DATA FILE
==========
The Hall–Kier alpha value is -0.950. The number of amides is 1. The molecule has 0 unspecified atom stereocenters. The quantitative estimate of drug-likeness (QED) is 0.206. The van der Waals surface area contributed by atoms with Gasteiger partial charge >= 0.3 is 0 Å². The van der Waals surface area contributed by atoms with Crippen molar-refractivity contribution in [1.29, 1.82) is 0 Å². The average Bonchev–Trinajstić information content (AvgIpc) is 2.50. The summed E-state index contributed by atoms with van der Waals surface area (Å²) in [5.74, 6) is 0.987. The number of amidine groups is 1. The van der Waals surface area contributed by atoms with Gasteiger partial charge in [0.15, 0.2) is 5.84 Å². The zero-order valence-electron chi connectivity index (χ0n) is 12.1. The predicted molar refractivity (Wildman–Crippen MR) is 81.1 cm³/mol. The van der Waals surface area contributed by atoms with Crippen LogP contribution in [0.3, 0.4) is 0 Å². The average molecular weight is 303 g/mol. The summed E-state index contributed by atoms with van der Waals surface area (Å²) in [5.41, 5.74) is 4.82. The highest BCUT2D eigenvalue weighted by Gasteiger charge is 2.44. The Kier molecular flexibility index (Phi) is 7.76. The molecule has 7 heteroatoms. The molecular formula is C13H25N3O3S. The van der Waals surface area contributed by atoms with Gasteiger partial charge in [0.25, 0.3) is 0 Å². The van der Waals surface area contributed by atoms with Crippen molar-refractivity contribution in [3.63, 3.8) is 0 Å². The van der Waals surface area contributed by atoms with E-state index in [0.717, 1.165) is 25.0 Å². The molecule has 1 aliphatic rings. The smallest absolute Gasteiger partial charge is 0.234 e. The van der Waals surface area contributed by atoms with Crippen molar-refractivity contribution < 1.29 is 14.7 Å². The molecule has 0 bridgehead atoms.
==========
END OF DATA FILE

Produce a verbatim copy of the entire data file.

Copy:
The Hall–Kier alpha value is -0.950. The number of amides is 1. The molecule has 0 unspecified atom stereocenters. The quantitative estimate of drug-likeness (QED) is 0.206. The van der Waals surface area contributed by atoms with Gasteiger partial charge >= 0.3 is 0 Å². The van der Waals surface area contributed by atoms with Crippen molar-refractivity contribution in [1.29, 1.82) is 0 Å². The average Bonchev–Trinajstić information content (AvgIpc) is 2.50. The summed E-state index contributed by atoms with van der Waals surface area (Å²) in [5.74, 6) is 0.987. The number of amidine groups is 1. The van der Waals surface area contributed by atoms with Gasteiger partial charge in [0.15, 0.2) is 5.84 Å². The zero-order valence-electron chi connectivity index (χ0n) is 12.1. The predicted molar refractivity (Wildman–Crippen MR) is 81.1 cm³/mol. The van der Waals surface area contributed by atoms with Crippen LogP contribution in [0.3, 0.4) is 0 Å². The average molecular weight is 303 g/mol. The summed E-state index contributed by atoms with van der Waals surface area (Å²) in [5.41, 5.74) is 4.82. The highest BCUT2D eigenvalue weighted by Gasteiger charge is 2.44. The Kier molecular flexibility index (Phi) is 7.76. The molecule has 7 heteroatoms. The molecular formula is C13H25N3O3S. The van der Waals surface area contributed by atoms with Gasteiger partial charge in [0.25, 0.3) is 0 Å². The van der Waals surface area contributed by atoms with Crippen molar-refractivity contribution in [3.63, 3.8) is 0 Å². The van der Waals surface area contributed by atoms with E-state index in [0.717, 1.165) is 25.0 Å². The molecule has 1 aliphatic rings. The smallest absolute Gasteiger partial charge is 0.234 e. The van der Waals surface area contributed by atoms with Crippen molar-refractivity contribution < 1.29 is 14.7 Å². The molecule has 0 bridgehead atoms.